The nonprofit Center for Consumer Freedom (CCF) is running full page advertisements in today’s New York Times and the Washington, DC edition of The Wall Street Journal to highlight the failure of the Humane Society of the United States (HSUS) to donate a significant amount of member contributions to America’s underfunded dog and cat shelters. Readers are encouraged to visit, CCF’s Web site devoted to analyzing the activities of HSUS.

HSUS has become the animal rights industry’s most powerful player, while avoiding significant public scrutiny for decades. CCF says HSUS donors may be surprised to learn that in 2008, less than one-half of one percent of HSUS’ budget provided grants to local humane societies that shelter unwanted pets. A national poll in February conducted by Opinion Research Corporation found 59% of Americans falsely believe HSUS “contributes most of its money to local organizations that care for dogs and cats.”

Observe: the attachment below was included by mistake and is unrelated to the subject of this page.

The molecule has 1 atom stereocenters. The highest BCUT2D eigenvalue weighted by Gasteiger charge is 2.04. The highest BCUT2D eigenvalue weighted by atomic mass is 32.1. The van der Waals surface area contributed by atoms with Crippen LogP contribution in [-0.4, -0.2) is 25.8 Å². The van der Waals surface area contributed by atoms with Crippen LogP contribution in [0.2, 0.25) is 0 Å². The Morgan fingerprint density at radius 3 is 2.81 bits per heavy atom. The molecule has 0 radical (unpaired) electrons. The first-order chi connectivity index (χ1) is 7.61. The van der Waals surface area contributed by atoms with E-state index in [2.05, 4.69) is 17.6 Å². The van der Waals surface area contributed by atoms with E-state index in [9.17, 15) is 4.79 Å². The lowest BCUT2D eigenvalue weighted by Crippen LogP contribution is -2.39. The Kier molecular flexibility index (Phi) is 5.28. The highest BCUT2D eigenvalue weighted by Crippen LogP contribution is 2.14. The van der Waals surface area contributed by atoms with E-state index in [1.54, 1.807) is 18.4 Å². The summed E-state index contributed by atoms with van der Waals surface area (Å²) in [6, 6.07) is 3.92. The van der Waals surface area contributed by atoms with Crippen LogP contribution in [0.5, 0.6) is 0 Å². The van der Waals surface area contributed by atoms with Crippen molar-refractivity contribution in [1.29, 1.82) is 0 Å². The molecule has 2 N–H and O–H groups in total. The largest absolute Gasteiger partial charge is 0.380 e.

“HSUS is a humane society in name only,” says David Martosko, CCF’s director of research and the writer for the blog. “The Humane Society of the United States raises tens of millions of dollars annually from Americans who believe their donations filter down to local pet shelters, directly improving the lives of dogs and cats. But instead, their donations support a huge staff of lawyers and lobbyists, bloated executive pension plans, exorbitant fundraising expenses and PETA-style propaganda campaigns. Animal lovers should start holding the group to a higher standard.”